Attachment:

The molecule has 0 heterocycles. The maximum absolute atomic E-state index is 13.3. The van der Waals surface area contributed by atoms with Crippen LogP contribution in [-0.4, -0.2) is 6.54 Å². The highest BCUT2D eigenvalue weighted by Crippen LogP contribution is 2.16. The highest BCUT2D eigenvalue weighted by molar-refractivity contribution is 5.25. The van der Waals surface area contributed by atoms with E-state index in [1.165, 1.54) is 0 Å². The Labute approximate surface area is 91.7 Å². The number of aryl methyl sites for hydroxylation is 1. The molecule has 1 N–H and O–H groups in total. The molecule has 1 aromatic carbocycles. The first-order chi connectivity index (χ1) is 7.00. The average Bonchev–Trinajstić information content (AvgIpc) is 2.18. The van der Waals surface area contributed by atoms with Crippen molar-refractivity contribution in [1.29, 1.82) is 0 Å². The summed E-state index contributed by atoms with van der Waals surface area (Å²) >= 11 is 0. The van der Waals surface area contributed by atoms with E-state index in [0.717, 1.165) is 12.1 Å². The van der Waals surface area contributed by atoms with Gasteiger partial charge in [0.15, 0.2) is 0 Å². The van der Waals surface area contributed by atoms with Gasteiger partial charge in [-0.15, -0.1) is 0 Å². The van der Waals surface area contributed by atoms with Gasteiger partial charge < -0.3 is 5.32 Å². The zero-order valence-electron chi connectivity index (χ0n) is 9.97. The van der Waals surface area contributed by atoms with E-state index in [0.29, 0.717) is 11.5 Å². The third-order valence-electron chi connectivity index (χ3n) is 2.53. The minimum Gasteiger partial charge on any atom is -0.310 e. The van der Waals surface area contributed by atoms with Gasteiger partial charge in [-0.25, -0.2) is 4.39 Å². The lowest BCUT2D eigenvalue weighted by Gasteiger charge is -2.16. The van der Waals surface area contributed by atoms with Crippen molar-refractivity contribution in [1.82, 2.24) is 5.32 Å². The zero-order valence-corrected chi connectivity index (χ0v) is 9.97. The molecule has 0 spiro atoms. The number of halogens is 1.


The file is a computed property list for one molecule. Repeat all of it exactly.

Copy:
The molecule has 0 heterocycles. The maximum absolute atomic E-state index is 13.3. The van der Waals surface area contributed by atoms with Crippen LogP contribution in [-0.4, -0.2) is 6.54 Å². The highest BCUT2D eigenvalue weighted by Crippen LogP contribution is 2.16. The highest BCUT2D eigenvalue weighted by molar-refractivity contribution is 5.25. The van der Waals surface area contributed by atoms with E-state index in [1.165, 1.54) is 0 Å². The Labute approximate surface area is 91.7 Å². The number of aryl methyl sites for hydroxylation is 1. The molecule has 1 N–H and O–H groups in total. The molecule has 1 aromatic carbocycles. The first-order chi connectivity index (χ1) is 7.00. The average Bonchev–Trinajstić information content (AvgIpc) is 2.18. The van der Waals surface area contributed by atoms with Crippen molar-refractivity contribution in [1.29, 1.82) is 0 Å². The summed E-state index contributed by atoms with van der Waals surface area (Å²) >= 11 is 0. The van der Waals surface area contributed by atoms with E-state index in [0.717, 1.165) is 12.1 Å². The van der Waals surface area contributed by atoms with Gasteiger partial charge in [0.15, 0.2) is 0 Å². The van der Waals surface area contributed by atoms with Gasteiger partial charge in [-0.15, -0.1) is 0 Å². The van der Waals surface area contributed by atoms with Gasteiger partial charge < -0.3 is 5.32 Å². The zero-order valence-electron chi connectivity index (χ0n) is 9.97. The van der Waals surface area contributed by atoms with E-state index in [0.29, 0.717) is 11.5 Å². The third-order valence-electron chi connectivity index (χ3n) is 2.53. The minimum Gasteiger partial charge on any atom is -0.310 e. The van der Waals surface area contributed by atoms with Gasteiger partial charge in [-0.25, -0.2) is 4.39 Å². The lowest BCUT2D eigenvalue weighted by Gasteiger charge is -2.16. The van der Waals surface area contributed by atoms with Crippen molar-refractivity contribution in [1.82, 2.24) is 5.32 Å². The zero-order valence-corrected chi connectivity index (χ0v) is 9.97. The molecule has 0 spiro atoms. The number of halogens is 1.